MacLeod Dave skribis je 2006.03.18 10.59 ptm...
> In 60 years, the average lifespan could be as much as 100 years:
Looks like articles that were being published in the sixties.

Much of the increase in lifespan over the 20th century was due not to 
living longer (on the part of those who managed to reach age 5) but to a 
decline in infant mortality, which automatically raises the average 
lifespan. As the article notes, the cap on lifespans hasn't changed 
much, if at all.

> Hm, as for the poll, it's pretty much exactly what I don't like - the 
> perception that there's only one candidate. We need to get rid of that 
> if we are to get anywhere. At the very least, the average person should 
> know about the concept of an IAL, that there are many of them, that two 
> others besides Esperanto have a stable user base, and that besides that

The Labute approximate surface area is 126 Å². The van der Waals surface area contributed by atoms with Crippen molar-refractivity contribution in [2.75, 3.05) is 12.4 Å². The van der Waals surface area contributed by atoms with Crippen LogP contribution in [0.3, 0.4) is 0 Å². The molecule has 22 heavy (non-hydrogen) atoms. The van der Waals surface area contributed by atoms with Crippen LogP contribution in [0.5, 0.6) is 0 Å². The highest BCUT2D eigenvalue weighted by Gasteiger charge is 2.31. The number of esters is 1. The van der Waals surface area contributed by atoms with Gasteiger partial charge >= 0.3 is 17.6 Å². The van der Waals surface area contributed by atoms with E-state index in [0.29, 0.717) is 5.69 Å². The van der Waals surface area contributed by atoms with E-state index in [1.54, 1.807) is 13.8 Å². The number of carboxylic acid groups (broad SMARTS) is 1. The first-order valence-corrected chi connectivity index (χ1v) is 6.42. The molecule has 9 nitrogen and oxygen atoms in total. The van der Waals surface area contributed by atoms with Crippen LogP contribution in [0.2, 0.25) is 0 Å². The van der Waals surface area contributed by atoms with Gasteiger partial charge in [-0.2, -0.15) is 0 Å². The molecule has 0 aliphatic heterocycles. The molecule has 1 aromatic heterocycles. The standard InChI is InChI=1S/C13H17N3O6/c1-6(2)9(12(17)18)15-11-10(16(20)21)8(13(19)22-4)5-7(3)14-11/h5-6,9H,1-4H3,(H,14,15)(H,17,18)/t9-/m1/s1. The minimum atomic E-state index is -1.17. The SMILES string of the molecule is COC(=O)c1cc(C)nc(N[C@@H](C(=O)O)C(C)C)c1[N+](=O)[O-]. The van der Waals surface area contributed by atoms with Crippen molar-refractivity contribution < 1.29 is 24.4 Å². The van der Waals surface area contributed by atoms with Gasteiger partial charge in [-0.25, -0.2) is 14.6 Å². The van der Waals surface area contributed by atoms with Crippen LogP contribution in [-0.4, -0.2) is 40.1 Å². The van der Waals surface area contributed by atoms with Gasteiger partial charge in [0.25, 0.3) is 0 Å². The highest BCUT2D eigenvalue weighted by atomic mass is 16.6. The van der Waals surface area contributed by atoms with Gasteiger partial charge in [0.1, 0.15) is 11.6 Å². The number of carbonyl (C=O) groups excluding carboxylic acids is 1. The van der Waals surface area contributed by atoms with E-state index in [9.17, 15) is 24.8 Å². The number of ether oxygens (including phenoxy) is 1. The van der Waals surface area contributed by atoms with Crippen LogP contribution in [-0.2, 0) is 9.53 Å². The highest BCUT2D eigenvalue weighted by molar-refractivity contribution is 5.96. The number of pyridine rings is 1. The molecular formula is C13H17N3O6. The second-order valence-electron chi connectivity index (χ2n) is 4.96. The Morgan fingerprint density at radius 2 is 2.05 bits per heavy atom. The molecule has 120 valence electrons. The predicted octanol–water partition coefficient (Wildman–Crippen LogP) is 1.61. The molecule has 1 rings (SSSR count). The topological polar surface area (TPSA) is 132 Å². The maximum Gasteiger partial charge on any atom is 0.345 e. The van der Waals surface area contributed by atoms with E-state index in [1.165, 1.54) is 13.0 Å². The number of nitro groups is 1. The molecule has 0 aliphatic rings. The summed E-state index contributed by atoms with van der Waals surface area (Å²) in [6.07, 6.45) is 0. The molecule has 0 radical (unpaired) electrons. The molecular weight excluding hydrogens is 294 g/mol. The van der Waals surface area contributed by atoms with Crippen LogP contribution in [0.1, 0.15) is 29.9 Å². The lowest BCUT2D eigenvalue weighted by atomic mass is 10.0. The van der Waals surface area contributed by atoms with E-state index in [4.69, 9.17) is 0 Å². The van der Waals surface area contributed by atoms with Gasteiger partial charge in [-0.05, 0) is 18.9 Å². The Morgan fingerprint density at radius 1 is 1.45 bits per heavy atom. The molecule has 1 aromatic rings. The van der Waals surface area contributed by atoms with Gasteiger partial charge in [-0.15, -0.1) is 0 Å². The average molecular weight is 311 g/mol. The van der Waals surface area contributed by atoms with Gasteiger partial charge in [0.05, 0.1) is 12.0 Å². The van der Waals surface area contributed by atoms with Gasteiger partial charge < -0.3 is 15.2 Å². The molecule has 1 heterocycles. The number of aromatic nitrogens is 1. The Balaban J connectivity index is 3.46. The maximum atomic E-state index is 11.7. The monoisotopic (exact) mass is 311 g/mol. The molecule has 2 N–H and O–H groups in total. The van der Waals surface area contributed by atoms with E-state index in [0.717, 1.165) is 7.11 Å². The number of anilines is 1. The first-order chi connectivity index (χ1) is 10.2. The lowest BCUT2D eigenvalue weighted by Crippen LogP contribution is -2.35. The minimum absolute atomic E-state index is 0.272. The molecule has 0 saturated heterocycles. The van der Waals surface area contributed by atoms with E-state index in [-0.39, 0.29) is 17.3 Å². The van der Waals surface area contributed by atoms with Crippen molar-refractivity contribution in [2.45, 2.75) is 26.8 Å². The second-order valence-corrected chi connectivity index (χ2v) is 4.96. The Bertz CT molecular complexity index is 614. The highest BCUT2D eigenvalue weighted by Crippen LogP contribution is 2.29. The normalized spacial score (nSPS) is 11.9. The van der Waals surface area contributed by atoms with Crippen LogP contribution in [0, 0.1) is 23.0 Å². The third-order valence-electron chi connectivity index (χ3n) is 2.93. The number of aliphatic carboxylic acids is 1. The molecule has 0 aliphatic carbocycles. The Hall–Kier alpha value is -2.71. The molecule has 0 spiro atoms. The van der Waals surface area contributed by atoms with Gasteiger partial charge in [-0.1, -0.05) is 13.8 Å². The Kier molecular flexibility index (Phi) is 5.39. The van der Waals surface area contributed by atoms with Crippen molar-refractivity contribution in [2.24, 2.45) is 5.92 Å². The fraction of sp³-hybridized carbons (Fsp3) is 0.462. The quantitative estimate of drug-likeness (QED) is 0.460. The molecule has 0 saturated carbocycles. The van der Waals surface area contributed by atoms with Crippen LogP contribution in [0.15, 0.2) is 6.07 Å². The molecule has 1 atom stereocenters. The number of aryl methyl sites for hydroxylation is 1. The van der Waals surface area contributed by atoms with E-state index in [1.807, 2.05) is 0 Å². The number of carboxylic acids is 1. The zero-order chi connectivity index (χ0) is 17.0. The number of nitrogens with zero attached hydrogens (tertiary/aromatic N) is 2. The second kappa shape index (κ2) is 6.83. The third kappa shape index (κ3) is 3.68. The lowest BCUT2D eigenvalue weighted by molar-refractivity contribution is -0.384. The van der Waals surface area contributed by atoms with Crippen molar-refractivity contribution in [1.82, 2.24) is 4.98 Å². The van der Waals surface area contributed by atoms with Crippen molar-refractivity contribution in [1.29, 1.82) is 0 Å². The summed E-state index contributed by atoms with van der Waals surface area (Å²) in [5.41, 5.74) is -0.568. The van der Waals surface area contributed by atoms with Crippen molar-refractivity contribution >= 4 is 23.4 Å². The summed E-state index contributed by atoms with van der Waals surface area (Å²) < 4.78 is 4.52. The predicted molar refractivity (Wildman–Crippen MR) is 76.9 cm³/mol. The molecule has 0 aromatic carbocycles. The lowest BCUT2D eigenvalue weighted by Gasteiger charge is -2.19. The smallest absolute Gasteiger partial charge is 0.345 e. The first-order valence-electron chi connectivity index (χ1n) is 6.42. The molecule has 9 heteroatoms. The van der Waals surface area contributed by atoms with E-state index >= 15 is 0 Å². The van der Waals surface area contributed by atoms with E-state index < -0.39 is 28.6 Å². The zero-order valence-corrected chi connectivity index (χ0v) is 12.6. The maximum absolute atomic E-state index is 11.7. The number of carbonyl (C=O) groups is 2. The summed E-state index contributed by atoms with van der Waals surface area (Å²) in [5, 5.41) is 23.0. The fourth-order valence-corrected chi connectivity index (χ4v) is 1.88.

> there is a huge variety to look at.

Unfortunately (?), if you added Interlingua and Ido to such a poll, 
you'd have to add a whole lot of other (ethnic) languages. In terms of 
number of speakers and amount of support as a potential IAL, Esperanto 
compares to English (or other languages in the poll) somewhat like Ido 
compares to Letzeburgish. The situation might have been different had 
not the (relatively few) supporters of Ido over the past century 
(actually, 98-1/2 years) spent much of the time either bemoaning their 
sad situation or attempting to recruit disaffected Esperanto speakers 
rather than fishing in virgin territory. (No reflection on you 
personally; your work at shows that you know where 
things ought to be at.)

But -- unlike the situation in 1908 -- in the public eye, and 
considering only constructed languages, there _is_ only one candidate.